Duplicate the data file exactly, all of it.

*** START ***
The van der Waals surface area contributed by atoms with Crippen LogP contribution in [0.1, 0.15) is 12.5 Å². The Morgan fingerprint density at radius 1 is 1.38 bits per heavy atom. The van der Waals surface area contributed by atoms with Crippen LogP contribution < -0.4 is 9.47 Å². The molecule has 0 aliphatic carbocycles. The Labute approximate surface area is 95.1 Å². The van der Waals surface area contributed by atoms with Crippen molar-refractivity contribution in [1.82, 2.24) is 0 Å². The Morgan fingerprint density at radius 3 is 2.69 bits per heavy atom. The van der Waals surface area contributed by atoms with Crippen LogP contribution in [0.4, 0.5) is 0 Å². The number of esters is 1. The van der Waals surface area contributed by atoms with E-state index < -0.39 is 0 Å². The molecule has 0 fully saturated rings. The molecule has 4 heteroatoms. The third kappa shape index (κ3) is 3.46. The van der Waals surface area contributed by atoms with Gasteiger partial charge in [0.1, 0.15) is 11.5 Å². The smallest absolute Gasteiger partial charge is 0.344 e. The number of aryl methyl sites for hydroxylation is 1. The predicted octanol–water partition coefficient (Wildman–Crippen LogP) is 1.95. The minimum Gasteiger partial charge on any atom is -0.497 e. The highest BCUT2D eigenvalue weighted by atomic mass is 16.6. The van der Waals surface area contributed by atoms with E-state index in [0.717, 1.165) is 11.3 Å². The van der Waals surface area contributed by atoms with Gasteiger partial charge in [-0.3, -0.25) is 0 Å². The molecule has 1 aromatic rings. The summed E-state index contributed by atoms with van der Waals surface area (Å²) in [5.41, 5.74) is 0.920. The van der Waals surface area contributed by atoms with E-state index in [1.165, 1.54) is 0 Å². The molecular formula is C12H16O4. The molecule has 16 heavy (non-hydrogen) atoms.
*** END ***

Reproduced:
The van der Waals surface area contributed by atoms with Crippen LogP contribution in [0.1, 0.15) is 12.5 Å². The Morgan fingerprint density at radius 1 is 1.38 bits per heavy atom. The van der Waals surface area contributed by atoms with Crippen LogP contribution < -0.4 is 9.47 Å². The molecule has 0 aliphatic carbocycles. The Labute approximate surface area is 95.1 Å². The van der Waals surface area contributed by atoms with Crippen molar-refractivity contribution in [1.82, 2.24) is 0 Å². The Morgan fingerprint density at radius 3 is 2.69 bits per heavy atom. The van der Waals surface area contributed by atoms with Crippen LogP contribution in [0.4, 0.5) is 0 Å². The number of esters is 1. The van der Waals surface area contributed by atoms with E-state index < -0.39 is 0 Å². The molecule has 0 fully saturated rings. The molecule has 4 heteroatoms. The third kappa shape index (κ3) is 3.46. The van der Waals surface area contributed by atoms with Gasteiger partial charge in [0.1, 0.15) is 11.5 Å². The smallest absolute Gasteiger partial charge is 0.344 e. The number of aryl methyl sites for hydroxylation is 1. The predicted octanol–water partition coefficient (Wildman–Crippen LogP) is 1.95. The minimum Gasteiger partial charge on any atom is -0.497 e. The highest BCUT2D eigenvalue weighted by atomic mass is 16.6. The van der Waals surface area contributed by atoms with E-state index in [0.717, 1.165) is 11.3 Å². The van der Waals surface area contributed by atoms with Gasteiger partial charge in [-0.3, -0.25) is 0 Å². The molecule has 1 aromatic rings. The summed E-state index contributed by atoms with van der Waals surface area (Å²) in [5.41, 5.74) is 0.920. The van der Waals surface area contributed by atoms with E-state index in [1.165, 1.54) is 0 Å². The molecular formula is C12H16O4. The molecule has 16 heavy (non-hydrogen) atoms.